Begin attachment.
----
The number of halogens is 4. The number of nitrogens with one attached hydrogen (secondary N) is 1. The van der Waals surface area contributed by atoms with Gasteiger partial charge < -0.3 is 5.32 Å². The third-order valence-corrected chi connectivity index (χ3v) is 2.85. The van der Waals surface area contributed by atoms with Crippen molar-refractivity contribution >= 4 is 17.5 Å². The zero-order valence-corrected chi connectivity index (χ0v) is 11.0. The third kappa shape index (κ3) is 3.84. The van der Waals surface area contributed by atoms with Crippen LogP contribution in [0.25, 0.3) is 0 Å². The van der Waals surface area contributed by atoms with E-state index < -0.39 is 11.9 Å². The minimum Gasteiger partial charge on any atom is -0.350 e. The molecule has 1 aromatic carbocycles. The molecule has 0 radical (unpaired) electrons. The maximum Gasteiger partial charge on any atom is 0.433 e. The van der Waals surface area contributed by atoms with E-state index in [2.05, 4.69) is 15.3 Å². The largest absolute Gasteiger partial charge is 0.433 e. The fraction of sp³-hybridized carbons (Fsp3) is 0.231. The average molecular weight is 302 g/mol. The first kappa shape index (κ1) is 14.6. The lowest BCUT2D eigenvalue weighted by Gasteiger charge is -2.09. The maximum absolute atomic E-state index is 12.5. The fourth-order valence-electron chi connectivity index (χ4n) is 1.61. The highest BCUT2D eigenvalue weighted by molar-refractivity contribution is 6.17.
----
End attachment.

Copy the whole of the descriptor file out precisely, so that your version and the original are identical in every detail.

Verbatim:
The number of halogens is 4. The number of nitrogens with one attached hydrogen (secondary N) is 1. The van der Waals surface area contributed by atoms with Gasteiger partial charge < -0.3 is 5.32 Å². The third-order valence-corrected chi connectivity index (χ3v) is 2.85. The van der Waals surface area contributed by atoms with Crippen molar-refractivity contribution >= 4 is 17.5 Å². The zero-order valence-corrected chi connectivity index (χ0v) is 11.0. The third kappa shape index (κ3) is 3.84. The van der Waals surface area contributed by atoms with Crippen LogP contribution in [0.25, 0.3) is 0 Å². The van der Waals surface area contributed by atoms with E-state index < -0.39 is 11.9 Å². The minimum Gasteiger partial charge on any atom is -0.350 e. The molecule has 1 aromatic carbocycles. The molecule has 0 radical (unpaired) electrons. The maximum Gasteiger partial charge on any atom is 0.433 e. The van der Waals surface area contributed by atoms with E-state index in [2.05, 4.69) is 15.3 Å². The largest absolute Gasteiger partial charge is 0.433 e. The fraction of sp³-hybridized carbons (Fsp3) is 0.231. The average molecular weight is 302 g/mol. The first kappa shape index (κ1) is 14.6. The lowest BCUT2D eigenvalue weighted by Gasteiger charge is -2.09. The maximum absolute atomic E-state index is 12.5. The fourth-order valence-electron chi connectivity index (χ4n) is 1.61. The highest BCUT2D eigenvalue weighted by molar-refractivity contribution is 6.17.